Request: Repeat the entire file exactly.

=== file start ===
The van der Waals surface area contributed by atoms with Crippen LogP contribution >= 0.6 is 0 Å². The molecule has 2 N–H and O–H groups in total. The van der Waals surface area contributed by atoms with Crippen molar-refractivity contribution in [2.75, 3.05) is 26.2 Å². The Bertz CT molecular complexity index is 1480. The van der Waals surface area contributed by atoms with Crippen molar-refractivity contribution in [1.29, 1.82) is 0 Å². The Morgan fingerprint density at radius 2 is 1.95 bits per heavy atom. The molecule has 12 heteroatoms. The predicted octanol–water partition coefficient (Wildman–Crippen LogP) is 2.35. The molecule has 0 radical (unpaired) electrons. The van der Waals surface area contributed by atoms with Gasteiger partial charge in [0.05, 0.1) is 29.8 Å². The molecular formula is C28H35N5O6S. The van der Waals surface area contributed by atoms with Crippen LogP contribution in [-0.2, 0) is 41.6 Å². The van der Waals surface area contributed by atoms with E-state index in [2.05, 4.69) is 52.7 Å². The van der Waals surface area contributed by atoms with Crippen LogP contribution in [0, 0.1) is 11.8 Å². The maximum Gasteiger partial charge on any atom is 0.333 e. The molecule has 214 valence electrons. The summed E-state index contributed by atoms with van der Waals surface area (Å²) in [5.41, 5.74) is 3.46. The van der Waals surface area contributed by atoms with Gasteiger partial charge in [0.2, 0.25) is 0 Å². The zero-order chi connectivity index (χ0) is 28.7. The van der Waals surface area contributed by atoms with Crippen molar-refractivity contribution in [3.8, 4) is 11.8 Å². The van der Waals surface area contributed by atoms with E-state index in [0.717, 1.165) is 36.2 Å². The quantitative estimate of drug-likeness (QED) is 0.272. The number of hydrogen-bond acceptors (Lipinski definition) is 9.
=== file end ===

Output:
The van der Waals surface area contributed by atoms with Crippen LogP contribution >= 0.6 is 0 Å². The molecule has 2 N–H and O–H groups in total. The van der Waals surface area contributed by atoms with Crippen molar-refractivity contribution in [2.75, 3.05) is 26.2 Å². The Bertz CT molecular complexity index is 1480. The van der Waals surface area contributed by atoms with Crippen molar-refractivity contribution in [1.29, 1.82) is 0 Å². The Morgan fingerprint density at radius 2 is 1.95 bits per heavy atom. The molecule has 12 heteroatoms. The predicted octanol–water partition coefficient (Wildman–Crippen LogP) is 2.35. The molecule has 0 radical (unpaired) electrons. The van der Waals surface area contributed by atoms with Gasteiger partial charge in [0.05, 0.1) is 29.8 Å². The molecular formula is C28H35N5O6S. The van der Waals surface area contributed by atoms with Crippen LogP contribution in [-0.2, 0) is 41.6 Å². The van der Waals surface area contributed by atoms with E-state index in [2.05, 4.69) is 52.7 Å². The van der Waals surface area contributed by atoms with Crippen LogP contribution in [0, 0.1) is 11.8 Å². The maximum Gasteiger partial charge on any atom is 0.333 e. The molecule has 214 valence electrons. The summed E-state index contributed by atoms with van der Waals surface area (Å²) in [5.41, 5.74) is 3.46. The van der Waals surface area contributed by atoms with Gasteiger partial charge in [0.2, 0.25) is 0 Å². The zero-order chi connectivity index (χ0) is 28.7. The van der Waals surface area contributed by atoms with Crippen molar-refractivity contribution in [3.8, 4) is 11.8 Å². The van der Waals surface area contributed by atoms with E-state index in [0.717, 1.165) is 36.2 Å². The quantitative estimate of drug-likeness (QED) is 0.272. The number of hydrogen-bond acceptors (Lipinski definition) is 9.